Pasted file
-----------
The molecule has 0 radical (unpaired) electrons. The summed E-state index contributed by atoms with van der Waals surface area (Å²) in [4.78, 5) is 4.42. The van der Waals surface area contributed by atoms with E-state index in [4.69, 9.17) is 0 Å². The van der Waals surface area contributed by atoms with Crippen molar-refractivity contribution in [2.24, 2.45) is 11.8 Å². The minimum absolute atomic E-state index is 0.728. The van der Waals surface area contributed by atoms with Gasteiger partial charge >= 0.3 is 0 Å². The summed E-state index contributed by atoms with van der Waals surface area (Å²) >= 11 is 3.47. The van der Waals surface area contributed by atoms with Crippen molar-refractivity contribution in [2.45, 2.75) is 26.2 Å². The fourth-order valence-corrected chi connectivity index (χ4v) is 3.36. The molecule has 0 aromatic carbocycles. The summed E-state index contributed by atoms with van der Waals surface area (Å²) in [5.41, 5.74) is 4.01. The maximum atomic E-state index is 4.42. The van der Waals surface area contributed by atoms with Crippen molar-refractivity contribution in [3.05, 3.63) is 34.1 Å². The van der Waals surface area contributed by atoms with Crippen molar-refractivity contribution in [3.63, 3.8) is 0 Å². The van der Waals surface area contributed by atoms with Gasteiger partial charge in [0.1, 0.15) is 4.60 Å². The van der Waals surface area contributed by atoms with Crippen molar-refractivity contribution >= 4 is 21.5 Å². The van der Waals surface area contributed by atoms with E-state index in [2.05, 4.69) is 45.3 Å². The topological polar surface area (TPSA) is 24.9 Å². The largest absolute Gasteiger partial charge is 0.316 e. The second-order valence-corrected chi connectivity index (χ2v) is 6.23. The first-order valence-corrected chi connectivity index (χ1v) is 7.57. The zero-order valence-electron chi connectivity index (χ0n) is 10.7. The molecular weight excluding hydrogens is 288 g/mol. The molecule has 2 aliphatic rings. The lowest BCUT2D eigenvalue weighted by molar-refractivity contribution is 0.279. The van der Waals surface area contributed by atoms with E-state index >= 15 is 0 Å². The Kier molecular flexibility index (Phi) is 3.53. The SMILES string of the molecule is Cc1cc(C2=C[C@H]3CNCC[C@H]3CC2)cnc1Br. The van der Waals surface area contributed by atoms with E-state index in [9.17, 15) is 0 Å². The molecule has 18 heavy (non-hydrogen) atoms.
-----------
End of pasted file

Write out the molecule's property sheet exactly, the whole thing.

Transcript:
The molecule has 0 radical (unpaired) electrons. The summed E-state index contributed by atoms with van der Waals surface area (Å²) in [4.78, 5) is 4.42. The van der Waals surface area contributed by atoms with E-state index in [4.69, 9.17) is 0 Å². The van der Waals surface area contributed by atoms with Crippen molar-refractivity contribution in [2.24, 2.45) is 11.8 Å². The minimum absolute atomic E-state index is 0.728. The van der Waals surface area contributed by atoms with Gasteiger partial charge >= 0.3 is 0 Å². The summed E-state index contributed by atoms with van der Waals surface area (Å²) >= 11 is 3.47. The van der Waals surface area contributed by atoms with Crippen molar-refractivity contribution in [2.45, 2.75) is 26.2 Å². The fourth-order valence-corrected chi connectivity index (χ4v) is 3.36. The molecule has 0 aromatic carbocycles. The summed E-state index contributed by atoms with van der Waals surface area (Å²) in [5.41, 5.74) is 4.01. The maximum atomic E-state index is 4.42. The van der Waals surface area contributed by atoms with Crippen molar-refractivity contribution in [3.05, 3.63) is 34.1 Å². The van der Waals surface area contributed by atoms with Crippen molar-refractivity contribution in [3.63, 3.8) is 0 Å². The van der Waals surface area contributed by atoms with Gasteiger partial charge in [0.1, 0.15) is 4.60 Å². The van der Waals surface area contributed by atoms with Crippen molar-refractivity contribution >= 4 is 21.5 Å². The van der Waals surface area contributed by atoms with E-state index in [2.05, 4.69) is 45.3 Å². The topological polar surface area (TPSA) is 24.9 Å². The largest absolute Gasteiger partial charge is 0.316 e. The second-order valence-corrected chi connectivity index (χ2v) is 6.23. The first-order valence-corrected chi connectivity index (χ1v) is 7.57. The zero-order valence-electron chi connectivity index (χ0n) is 10.7. The molecular weight excluding hydrogens is 288 g/mol. The molecule has 2 aliphatic rings. The lowest BCUT2D eigenvalue weighted by molar-refractivity contribution is 0.279. The van der Waals surface area contributed by atoms with E-state index >= 15 is 0 Å². The Kier molecular flexibility index (Phi) is 3.53. The SMILES string of the molecule is Cc1cc(C2=C[C@H]3CNCC[C@H]3CC2)cnc1Br. The van der Waals surface area contributed by atoms with E-state index in [9.17, 15) is 0 Å². The molecule has 18 heavy (non-hydrogen) atoms.